A new study co-authored by UC Berkeley researchers has found that the rate of HIV transmission due to infidelity is higher than previously thought.
The study, published Feb. 5 in the medical journal The Lancet, determined that HIV is usually passed from men to women. Additionally, researchers found that men are most likely to be infected from infidelity while women are more likely to be infected before entering a stable partnership. This discrepancy may be due to the fact that younger women tend to be involved with older men, who have likely had more sexual partners and therefore more exposure to sexually transmitted infections.
The study was conducted by postdoctoral researcher Steve Bellan, then a doctoral student in environmental science policy and management, and professor Wayne Getz in the campus College of Natural Resources. The study examined the differences between transmission among single people compared to that of cohabiting partners. They hope their findings can be used to better target and treat HIV.
“If you ask people if they are having sex outside their partnership, there are various reasons to not give an honest answer as you can imagine,” Getz said. “(Those surveyed) underreport quite dramatically the rate they have extra-couple kinships.”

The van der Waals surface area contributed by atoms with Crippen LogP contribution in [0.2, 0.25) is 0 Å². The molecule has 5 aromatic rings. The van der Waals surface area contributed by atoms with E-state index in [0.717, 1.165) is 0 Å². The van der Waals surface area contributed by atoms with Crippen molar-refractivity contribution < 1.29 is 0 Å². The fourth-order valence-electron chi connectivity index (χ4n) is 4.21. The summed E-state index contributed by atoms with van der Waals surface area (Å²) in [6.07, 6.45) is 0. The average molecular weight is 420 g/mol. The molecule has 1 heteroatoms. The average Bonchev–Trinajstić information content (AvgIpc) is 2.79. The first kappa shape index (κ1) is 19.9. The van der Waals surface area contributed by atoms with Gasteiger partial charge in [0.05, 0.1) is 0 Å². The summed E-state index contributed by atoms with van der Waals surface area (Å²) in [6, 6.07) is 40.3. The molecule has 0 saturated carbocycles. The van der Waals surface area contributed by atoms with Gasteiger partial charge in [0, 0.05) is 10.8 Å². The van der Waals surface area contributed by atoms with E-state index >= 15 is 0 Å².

“We looked at the proportion who were infected within the partnership, we looked at the background rate in populations and we looked at how long couples had been in a relationship,” Getz said. “Then we used a mathematical model to estimate if they were infected outside of the relationship.”
The study found that out-of-couple sex accounted for 27 to 61 percent of all HIV transmissions in men and 21 to 51 percent in women.
“21 and 50 percent may seem broad to some,” Getz said. “The likely value is somewhere in (the middle of) that range, but as scientists we have to be conservative.”
Due to the study’s findings, the researchers say they believe that HIV prevention should be targeted at just the overall sexually active population and not only those in serodiscordant couples — that is, those in which one partner is infected and the other is not.
“Some researchers have called that anyone with HIV go on treatment immediately to protect their partner even if they’re not sick yet,” Bellan said. “Our results show that’s necessary because there’s a lot of transmission going on,”
Jonathan Dushoff, a biology professor at McMaster University and co-author of the study, said that some studies in the past have overestimated within-couple infection.
“The main contribution of the report is to carefully quantify the proportion of transmission that comes through different routes,” he said in an email. “We found that pre-, within- and extra- were all important.”